How to Write a Computer Algorithm

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Introduction: How to Write a Computer Algorithm

Description

This particular algorithm will find the highest and lowest numbers in a random list of integers.

Difficulty Level

Moderately experienced.
Note: For beginners, please see the next page entitled Detailed Orientation.

Completion Time

10-20 minutes.

Scope

This document is merely demonstrating the idea of this particular algorithm, and does not teach the real-world implementation of the code or binary file.

:: Have basic knowledge of how to use a computer.
:: Have basic knowledge & experience with Microsoft Visual Studio, or can receive minor assistance from someone who has experience.

Step 1: Detailed Orientation

:: It is recommended to use the Microsoft Visual StudioIDE (code editor). See the step entitled Tools Needed.

::C# (c sharp) code is used in in this document, however the same logic can be used in all programming languages that have the ability to manipulate data.

:: The words "program" and "algorithm" are used interchangeably in this document, and are functionally the same.

Algorithm Definition

A series of steps to accomplish a task in a computer program; a step-by-step procedure. Algorithmic uses include, but not limited to, calculation, data processing, and automated reasoning.*

Algorithmic Usage

Algorithms are commonly used in a software APi (a tool in a library of other APis that allow the programmer to quickly use other computer code without knowing how it works). An analogy is using typical household appliance like a microwave. We don't know how the microwave actually works in its entirety, but we can easily use it, and rely on predicable results: put food in, set the timer, food is now hot. An algorithm is like all the hardware, circuit boards, wires, and motor(s) working together to complete a task. Consider this algorithm as a tool or appliance for searching numbers, just as a microwave oven is a appliance for heating food. View the flowchart PDF document in the next step entitled Tools Needed.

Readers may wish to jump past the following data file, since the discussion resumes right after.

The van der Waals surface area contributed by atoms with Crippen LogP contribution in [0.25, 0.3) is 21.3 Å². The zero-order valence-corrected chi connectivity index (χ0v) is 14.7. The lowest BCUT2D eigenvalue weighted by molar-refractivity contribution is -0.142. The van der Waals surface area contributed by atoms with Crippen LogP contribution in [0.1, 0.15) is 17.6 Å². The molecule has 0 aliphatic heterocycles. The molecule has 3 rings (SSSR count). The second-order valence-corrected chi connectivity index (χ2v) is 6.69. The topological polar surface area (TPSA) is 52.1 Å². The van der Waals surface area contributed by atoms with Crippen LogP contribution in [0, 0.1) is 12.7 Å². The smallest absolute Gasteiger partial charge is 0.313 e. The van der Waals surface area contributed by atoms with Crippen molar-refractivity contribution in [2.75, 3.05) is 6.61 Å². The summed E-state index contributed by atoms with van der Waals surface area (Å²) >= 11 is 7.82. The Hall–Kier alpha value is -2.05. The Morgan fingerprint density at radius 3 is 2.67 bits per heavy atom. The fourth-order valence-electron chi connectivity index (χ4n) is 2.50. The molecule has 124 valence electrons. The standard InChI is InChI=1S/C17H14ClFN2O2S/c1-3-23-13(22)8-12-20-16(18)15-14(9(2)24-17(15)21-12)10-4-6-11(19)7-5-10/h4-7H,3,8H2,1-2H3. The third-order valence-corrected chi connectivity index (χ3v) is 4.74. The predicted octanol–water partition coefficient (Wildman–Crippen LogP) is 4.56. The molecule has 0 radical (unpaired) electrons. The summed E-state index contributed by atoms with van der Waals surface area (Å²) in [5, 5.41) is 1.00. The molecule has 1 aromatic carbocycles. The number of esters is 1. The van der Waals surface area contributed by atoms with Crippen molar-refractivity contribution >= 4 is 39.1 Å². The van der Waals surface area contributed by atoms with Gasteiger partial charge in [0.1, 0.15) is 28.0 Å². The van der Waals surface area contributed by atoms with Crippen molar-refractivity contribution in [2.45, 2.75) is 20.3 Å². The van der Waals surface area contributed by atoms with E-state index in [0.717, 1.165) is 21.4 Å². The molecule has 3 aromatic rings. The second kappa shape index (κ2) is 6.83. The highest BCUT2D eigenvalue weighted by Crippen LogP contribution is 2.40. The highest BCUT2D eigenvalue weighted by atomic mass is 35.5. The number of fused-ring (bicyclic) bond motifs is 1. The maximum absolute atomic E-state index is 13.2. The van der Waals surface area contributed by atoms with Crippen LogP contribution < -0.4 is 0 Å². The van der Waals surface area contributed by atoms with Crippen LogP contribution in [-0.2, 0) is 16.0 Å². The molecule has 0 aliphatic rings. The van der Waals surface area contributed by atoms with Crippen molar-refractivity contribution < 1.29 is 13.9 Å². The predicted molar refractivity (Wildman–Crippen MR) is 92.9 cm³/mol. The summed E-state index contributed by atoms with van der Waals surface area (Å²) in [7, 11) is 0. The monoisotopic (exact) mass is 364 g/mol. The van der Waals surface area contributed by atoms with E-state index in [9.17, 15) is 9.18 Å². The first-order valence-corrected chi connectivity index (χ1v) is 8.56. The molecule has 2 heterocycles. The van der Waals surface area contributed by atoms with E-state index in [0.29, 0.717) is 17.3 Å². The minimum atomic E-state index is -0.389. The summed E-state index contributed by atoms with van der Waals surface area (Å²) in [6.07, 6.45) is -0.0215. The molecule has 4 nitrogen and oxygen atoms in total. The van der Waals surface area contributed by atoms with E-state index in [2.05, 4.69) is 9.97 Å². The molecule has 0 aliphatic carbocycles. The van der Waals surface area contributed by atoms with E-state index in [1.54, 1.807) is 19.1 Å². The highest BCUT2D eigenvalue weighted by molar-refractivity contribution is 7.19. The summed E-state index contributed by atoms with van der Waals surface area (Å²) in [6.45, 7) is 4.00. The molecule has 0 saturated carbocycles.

Step 2: How to Read This Document

The instructions and lines of code provided are to be typed sequentially, one after the other. The order of the lines of code is critical for this program to run as intended. Rest assure towards the end of this document is a page named Completed Code providing a replica of the entire program from start to finish. There you may compare your own code to ensure accuracy.

You can click on the pictures to enlarge them for better viewing.

Step 3: ​Tools Needed

:: A computer or tablet able to run Microsoft Windows (not Apple).

:: Microsoft Windows operating system (version 7 or 8).

:: Software: Microsoft Visual Studio Express 2012 or 2013 (free download here)

:: Keyboard hardware or software.

:: Mouse (optional).

:: Flowchart diagram (recommended, PDF attached).

When you open Visual Studio you will notice it starts with a template for you. You will begin within the curly braces under Main( ).

Step 5: Code: Declare and Initialize Variables

Create an integer array with a size of 10 specifying the following list of numbers.

`int[] numbers = { 38, 44, 2, 66, 32, 21, 1, 9, 12, 8 };`

Create a variable that stores the length (size; capacity) of the integer array.

`int length = numbers.Length;`

Create two variables that will be used later to store the highest and lowest number found in this list.

```int lowest = 0;
int highest = 0;```

Step 6: Code: Important Note

Before the loop is used (the next step), be sure to assign the lowest variable to one of the actual numbers within the numbers array list of integers. The algorithm must start by comparing the values in the given array. To do so, use this line of code.

`lowest = numbers[0];`

Step 7: Code: Create a For-loop

Create a for-loop structure.  It will be used to iterate over each of the elements in the numbers array of integers. The for-loop needs to stop at one less than the maximum length of the numbers array of integers, so we will use the less-than operator to meet this requirement.

```for (int i = 0; i < length; i++)
{

}```

Step 8: Code: Inside the For-loop

Insert the following code between the curly braces { } of the for-loop.

Note: Notice we are using ternary statements. Alternatively you could use two if-statements as well. See below for alternative code.

Print the present number in the array to console so we can see what it is. Include a single space after the place holder {0}.

`Console.Write("{0} ", numbers[i]);`

If the current element's value is greater than what is presently stored in the variable named highest, assign that value to highest.

`highest = numbers[i] > highest ? numbers[i] : highest;`

If the current element's value is less than what is presently stored in the variable named lowest, assign that value to lowest.

`lowest = numbers[i] < lowest ? numbers[i] : lowest;`

Alternative Code: if-statements

```for (int i = 0; i < length; i++)
{
Console.Write("{0} ", numbers[i]);

if (numbers[i] > highest)
highest = numbers[i];

if (numbers[i] < lowest)
lowest = numbers[i];